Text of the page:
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As you are fully aware, the using this idiom within the construction below:

  • I don't think we are on the same page.

means: I don't think we understand each other.

This idiom on the other hand has a direct connotation of agreement as Macmillan says:

To understand and agree with what is being done or suggested:
- I think we’re all on the same page.

I was wondering if it can imply both concepts. Please do me a favor and illustrate its common meaning by some examples.

PS, I have read the similar thread, but it didn't give me the requisite information.

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Context is everything. When you think about the literal meaning of being "on the same page", if you were reading the same page of a book as somebody else you would be saying the same thing.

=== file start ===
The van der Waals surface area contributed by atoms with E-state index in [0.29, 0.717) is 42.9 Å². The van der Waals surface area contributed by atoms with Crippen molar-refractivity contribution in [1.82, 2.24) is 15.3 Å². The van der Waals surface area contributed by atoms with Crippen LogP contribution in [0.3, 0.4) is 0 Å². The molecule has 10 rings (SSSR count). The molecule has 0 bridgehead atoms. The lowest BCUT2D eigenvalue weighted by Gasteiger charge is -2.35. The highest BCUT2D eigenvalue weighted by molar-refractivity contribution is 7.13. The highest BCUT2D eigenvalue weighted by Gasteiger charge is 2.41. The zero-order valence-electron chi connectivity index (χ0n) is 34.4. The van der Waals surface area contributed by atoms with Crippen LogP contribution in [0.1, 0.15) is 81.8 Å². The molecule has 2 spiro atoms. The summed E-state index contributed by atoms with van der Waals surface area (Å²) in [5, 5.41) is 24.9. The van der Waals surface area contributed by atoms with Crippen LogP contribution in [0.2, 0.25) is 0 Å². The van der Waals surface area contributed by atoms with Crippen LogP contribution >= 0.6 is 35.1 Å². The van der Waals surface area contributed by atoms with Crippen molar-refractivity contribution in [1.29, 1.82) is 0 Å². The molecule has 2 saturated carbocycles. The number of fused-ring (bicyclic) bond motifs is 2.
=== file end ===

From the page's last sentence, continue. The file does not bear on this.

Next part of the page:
If people are saying the same thing in a discussion where the goal is to reach a decision, then they are naturally in agreement.

Again, thinking literally - if two people were on different pages of the same book, then there would be confusion. They would be in possession of different information, and speaking about different subjects.

If two people are saying different things in a discussion, it may be that they do not understand each other, so it does not necessarily follow that they don't agree. Sometimes people have different stakes in, or concerns about the same thing, and so discuss the same matter from different angles.

A similar idiom is "on the same wavelength".

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  • Thank you. I knew that idiom, but do you mean that the two idioms "to be on the same page" and "to be on the same wavelength" mean the same thing in my both provided case above @Astralbee? – A-friend Feb 17 '20 at 10:46
  • @A-friend I believe both idioms could be used interchangeably, but as explained in my answer, the meaning is determined by context. Essentially they mean that people are thinking in similar ways, but to what outcome would depend on the context. – Astralbee Feb 17 '20 at 11:00

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